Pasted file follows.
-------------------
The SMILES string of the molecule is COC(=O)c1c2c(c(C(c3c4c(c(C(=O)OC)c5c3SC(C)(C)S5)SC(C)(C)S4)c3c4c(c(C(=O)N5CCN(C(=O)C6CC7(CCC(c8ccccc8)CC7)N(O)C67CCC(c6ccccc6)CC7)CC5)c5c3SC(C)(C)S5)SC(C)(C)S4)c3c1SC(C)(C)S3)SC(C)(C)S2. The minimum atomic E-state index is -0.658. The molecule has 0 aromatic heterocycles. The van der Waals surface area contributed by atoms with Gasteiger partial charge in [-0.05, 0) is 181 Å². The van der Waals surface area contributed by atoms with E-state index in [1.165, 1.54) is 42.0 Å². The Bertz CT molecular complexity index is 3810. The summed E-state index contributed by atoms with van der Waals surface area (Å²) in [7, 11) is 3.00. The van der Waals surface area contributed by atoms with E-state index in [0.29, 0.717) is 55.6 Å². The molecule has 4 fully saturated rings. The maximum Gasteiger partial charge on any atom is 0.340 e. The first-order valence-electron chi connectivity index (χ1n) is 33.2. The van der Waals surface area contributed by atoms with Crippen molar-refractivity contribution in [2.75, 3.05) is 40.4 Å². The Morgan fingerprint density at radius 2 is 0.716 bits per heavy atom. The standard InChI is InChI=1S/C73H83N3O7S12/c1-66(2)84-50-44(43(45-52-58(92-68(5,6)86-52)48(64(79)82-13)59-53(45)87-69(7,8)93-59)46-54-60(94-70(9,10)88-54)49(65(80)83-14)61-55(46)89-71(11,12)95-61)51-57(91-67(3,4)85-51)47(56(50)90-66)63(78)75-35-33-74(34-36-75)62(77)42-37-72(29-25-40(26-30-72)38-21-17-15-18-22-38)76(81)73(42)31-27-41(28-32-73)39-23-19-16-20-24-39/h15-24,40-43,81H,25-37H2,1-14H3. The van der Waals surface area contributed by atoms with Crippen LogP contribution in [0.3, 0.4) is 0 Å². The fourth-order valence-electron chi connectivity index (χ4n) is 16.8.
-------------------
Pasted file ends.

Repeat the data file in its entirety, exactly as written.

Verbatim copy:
The SMILES string of the molecule is COC(=O)c1c2c(c(C(c3c4c(c(C(=O)OC)c5c3SC(C)(C)S5)SC(C)(C)S4)c3c4c(c(C(=O)N5CCN(C(=O)C6CC7(CCC(c8ccccc8)CC7)N(O)C67CCC(c6ccccc6)CC7)CC5)c5c3SC(C)(C)S5)SC(C)(C)S4)c3c1SC(C)(C)S3)SC(C)(C)S2. The minimum atomic E-state index is -0.658. The molecule has 0 aromatic heterocycles. The van der Waals surface area contributed by atoms with Gasteiger partial charge in [-0.05, 0) is 181 Å². The van der Waals surface area contributed by atoms with E-state index in [1.165, 1.54) is 42.0 Å². The Bertz CT molecular complexity index is 3810. The summed E-state index contributed by atoms with van der Waals surface area (Å²) in [7, 11) is 3.00. The van der Waals surface area contributed by atoms with E-state index in [0.29, 0.717) is 55.6 Å². The molecule has 4 fully saturated rings. The maximum Gasteiger partial charge on any atom is 0.340 e. The first-order valence-electron chi connectivity index (χ1n) is 33.2. The van der Waals surface area contributed by atoms with Crippen molar-refractivity contribution in [2.75, 3.05) is 40.4 Å². The Morgan fingerprint density at radius 2 is 0.716 bits per heavy atom. The standard InChI is InChI=1S/C73H83N3O7S12/c1-66(2)84-50-44(43(45-52-58(92-68(5,6)86-52)48(64(79)82-13)59-53(45)87-69(7,8)93-59)46-54-60(94-70(9,10)88-54)49(65(80)83-14)61-55(46)89-71(11,12)95-61)51-57(91-67(3,4)85-51)47(56(50)90-66)63(78)75-35-33-74(34-36-75)62(77)42-37-72(29-25-40(26-30-72)38-21-17-15-18-22-38)76(81)73(42)31-27-41(28-32-73)39-23-19-16-20-24-39/h15-24,40-43,81H,25-37H2,1-14H3. The van der Waals surface area contributed by atoms with Crippen LogP contribution in [0.3, 0.4) is 0 Å². The fourth-order valence-electron chi connectivity index (χ4n) is 16.8.